Nota Bene #121: Birds of an Ancient Feather

“Television is an invention whereby you can be entertained in your living room by people you wouldn’t have in your house.” Who said it? The answer is at the end of this post. Now on to the links! Continue reading

Nota Bene #118: VOTE!

“I am not fit for this office and should never have been here.” Who said it? Continue reading

Nota Bene #115: RIP No. 32

“If you’re really pro-life, do me a favor—don’t lock arms and block medical clinics. If you’re so pro-life, lock arms and block cemeteries.” Who said it? Continue reading

Nota Bene #85: Beer Votes and Rock Quotes

Summer is gone Continue reading

Oscar Zeta Acosta: One of God's own prototypes

by Amaury Nora

When I was asked to do a writeup for Oscar Zeta Acosta as our latest Scroguero, I was happy to do it. I, like most people who hear Oscar’s name, know him for his literary works, Autobiography of a Brown Buffalo (1972) and The Revolt of the Cockroach People (1973). As I was doing my research, though, I realized that Oscar—a legendary, compelling figure in Chicano history—remains in the shadows of the general American culture. He has never really gotten his due.

Acosta’s name is not one that rings many bells today, and if it does, most people remember him as being the inspiration for Dr. Gonzo, the character immortalized in Hunter S. Thompson’s book, Fear and Loathing in Las Vegas. In Fear, the character of Dr. Gonzo—a man with a gargantuan appetite for food, drugs and dangerous living—is the perfect complement to Thompson’s journalist alter ego, Raoul Duke, who uses his assignment to cover an off-road race as an excuse to overindulge in booze and drugs in Vegas.

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Bush’s “immigration crackdown” won’t solve anything

By Martin Bosworth

Yesterday the Bush regime announced a new series of “get tough” moves against illegal immigrants and their employers, in the form of cracking down on employees using unverified Social Security numbers, more raids and border protection measures, and streamlining existing guest visitor programs. The press (doing its job for once) largely recognizes these manuevers for what they are–petulant responses to the collapse of the “guest worker compromise bill”, and a frantic appeal to the immigrant-hating base of the shrinking GOP support bill. Continue reading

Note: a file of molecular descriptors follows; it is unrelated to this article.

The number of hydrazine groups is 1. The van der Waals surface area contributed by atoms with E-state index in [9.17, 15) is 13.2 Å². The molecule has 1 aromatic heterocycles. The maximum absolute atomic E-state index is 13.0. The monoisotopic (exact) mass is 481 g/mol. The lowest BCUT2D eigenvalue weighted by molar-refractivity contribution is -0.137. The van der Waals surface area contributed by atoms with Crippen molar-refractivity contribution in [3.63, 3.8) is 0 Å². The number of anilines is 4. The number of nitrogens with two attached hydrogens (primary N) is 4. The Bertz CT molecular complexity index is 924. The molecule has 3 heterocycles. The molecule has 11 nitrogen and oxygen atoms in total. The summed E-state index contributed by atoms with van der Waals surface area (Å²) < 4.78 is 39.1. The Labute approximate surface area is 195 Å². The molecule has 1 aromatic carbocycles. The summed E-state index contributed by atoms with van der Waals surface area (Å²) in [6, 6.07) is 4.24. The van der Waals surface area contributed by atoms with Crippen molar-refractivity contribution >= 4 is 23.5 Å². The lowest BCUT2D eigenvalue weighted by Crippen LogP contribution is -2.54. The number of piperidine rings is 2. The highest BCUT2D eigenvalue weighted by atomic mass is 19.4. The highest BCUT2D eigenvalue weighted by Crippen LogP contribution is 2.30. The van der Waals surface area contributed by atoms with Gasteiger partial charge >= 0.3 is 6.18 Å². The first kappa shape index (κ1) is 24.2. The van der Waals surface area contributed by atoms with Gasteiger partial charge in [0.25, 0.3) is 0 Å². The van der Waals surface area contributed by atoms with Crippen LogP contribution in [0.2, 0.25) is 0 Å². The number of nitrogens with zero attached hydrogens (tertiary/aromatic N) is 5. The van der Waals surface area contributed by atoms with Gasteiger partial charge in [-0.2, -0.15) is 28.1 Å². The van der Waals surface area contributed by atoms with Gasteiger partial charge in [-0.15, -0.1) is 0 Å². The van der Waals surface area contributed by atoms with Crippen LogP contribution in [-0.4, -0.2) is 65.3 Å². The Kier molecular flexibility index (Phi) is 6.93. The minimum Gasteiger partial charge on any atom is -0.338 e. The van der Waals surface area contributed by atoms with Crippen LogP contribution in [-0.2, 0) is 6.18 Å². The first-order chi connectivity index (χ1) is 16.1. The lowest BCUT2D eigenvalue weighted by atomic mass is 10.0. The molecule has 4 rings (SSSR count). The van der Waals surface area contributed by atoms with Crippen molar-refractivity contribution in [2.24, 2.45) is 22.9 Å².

VerseDay: Strike Straight

Rocket to the Moon (1971)In this week’s poetry thread, I’d like to acknowledge pieces written by Americans of color, including African-Americans, Latinos, native peoples, etc., specifically (shorter) works capturing some aspect of life in America as perceived from the vantage point of a minority.

Some of the many notable creators in this broad and rich genre are Maya Angelou, N. Scott Momaday, Gil Scott-Heron, Suheir Hammad, John Yau, and Denver’s own Rodolfo “Corky” Gonzales.

As inspiration, and a vague point of reference, I’ve included the brilliant collage Rocket to the Moon by Romare Bearden, whom I consider a “visual poet” as much as an artist. I look at his work and I feel words. Continue reading

Latino survivor of hate crime beating takes his own life

by Amaury Nora

If you recall, David Ritcheson was the Latino teen who was brutally beaten, tortured, and sodomized with a plastic pole by two white racist teenagers, David Henry Tuck and Keith Robert Turner. This all occurred one year ago and sadly David could no longer conceal his pain because on the morning of July 1 he leaped to his death by jumping off from an upper deck of a Carnival Cruise ship.

We really were not told much about him by the media except that he was a Mexican-American who was running back on the Klein Collins High School football team and was the homecoming prince as a freshman. Most notably people remember him as the victim of a hate crime that took place on April 22, 2006 at the home of Gus Sons that was triggered by an accusation that David tried to kiss Danielle Sons, Gus’ underage sister. Continue reading

Immigration reform or Uncle Sam’s green card draft?

by Amaury Nora

When it comes to immigration reform, one of the biggest fears many have is that Congress might pass some type of domestic policy that is intended to hurt not only the best interest of the nation, but the interest of immigrants – legal and undocumented – who are trying to navigate through this country. Members of Congress have proposed heightened border security, increased enforcement of immigration laws, and even the criminalization of undocumented immigrants and those who help them.

Widely discussed throughout the media and the blogs is how the current immigration reform bill being debated in the Senate would create a permanent underclass of indentured slave labor by allowing multinational corporations and independent contractors to hire thousands of “guest” workers a year outside the US. However, what is not often discussed or reported is how one of the provisions tucked inside the bill would also benefit the military. Continue reading